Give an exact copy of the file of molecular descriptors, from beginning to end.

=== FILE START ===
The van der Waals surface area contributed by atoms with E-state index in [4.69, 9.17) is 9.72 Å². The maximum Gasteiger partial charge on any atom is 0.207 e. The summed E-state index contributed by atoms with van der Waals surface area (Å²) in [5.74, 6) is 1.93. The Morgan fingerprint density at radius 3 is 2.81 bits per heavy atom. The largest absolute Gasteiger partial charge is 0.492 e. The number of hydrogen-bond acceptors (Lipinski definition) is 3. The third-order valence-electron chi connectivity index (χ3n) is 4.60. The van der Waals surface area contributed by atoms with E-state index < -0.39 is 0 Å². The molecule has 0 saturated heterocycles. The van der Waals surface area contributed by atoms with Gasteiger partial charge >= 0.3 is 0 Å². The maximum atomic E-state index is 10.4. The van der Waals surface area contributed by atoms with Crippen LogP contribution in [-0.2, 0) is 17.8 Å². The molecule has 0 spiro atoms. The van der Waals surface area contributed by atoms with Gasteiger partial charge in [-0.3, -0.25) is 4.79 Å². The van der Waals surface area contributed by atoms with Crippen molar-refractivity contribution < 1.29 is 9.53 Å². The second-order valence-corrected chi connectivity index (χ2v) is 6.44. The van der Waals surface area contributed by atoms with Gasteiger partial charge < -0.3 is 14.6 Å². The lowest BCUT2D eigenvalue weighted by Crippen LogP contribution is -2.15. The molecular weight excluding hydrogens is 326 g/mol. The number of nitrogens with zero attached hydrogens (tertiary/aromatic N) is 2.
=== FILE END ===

The van der Waals surface area contributed by atoms with E-state index in [4.69, 9.17) is 9.72 Å². The maximum Gasteiger partial charge on any atom is 0.207 e. The summed E-state index contributed by atoms with van der Waals surface area (Å²) in [5.74, 6) is 1.93. The Morgan fingerprint density at radius 3 is 2.81 bits per heavy atom. The largest absolute Gasteiger partial charge is 0.492 e. The number of hydrogen-bond acceptors (Lipinski definition) is 3. The third-order valence-electron chi connectivity index (χ3n) is 4.60. The van der Waals surface area contributed by atoms with E-state index < -0.39 is 0 Å². The molecule has 0 saturated heterocycles. The van der Waals surface area contributed by atoms with Gasteiger partial charge >= 0.3 is 0 Å². The maximum atomic E-state index is 10.4. The van der Waals surface area contributed by atoms with Crippen LogP contribution in [-0.2, 0) is 17.8 Å². The molecule has 0 spiro atoms. The van der Waals surface area contributed by atoms with Gasteiger partial charge in [-0.3, -0.25) is 4.79 Å². The van der Waals surface area contributed by atoms with Crippen molar-refractivity contribution < 1.29 is 9.53 Å². The second-order valence-corrected chi connectivity index (χ2v) is 6.44. The van der Waals surface area contributed by atoms with Gasteiger partial charge < -0.3 is 14.6 Å². The lowest BCUT2D eigenvalue weighted by Crippen LogP contribution is -2.15. The molecular weight excluding hydrogens is 326 g/mol. The number of nitrogens with zero attached hydrogens (tertiary/aromatic N) is 2.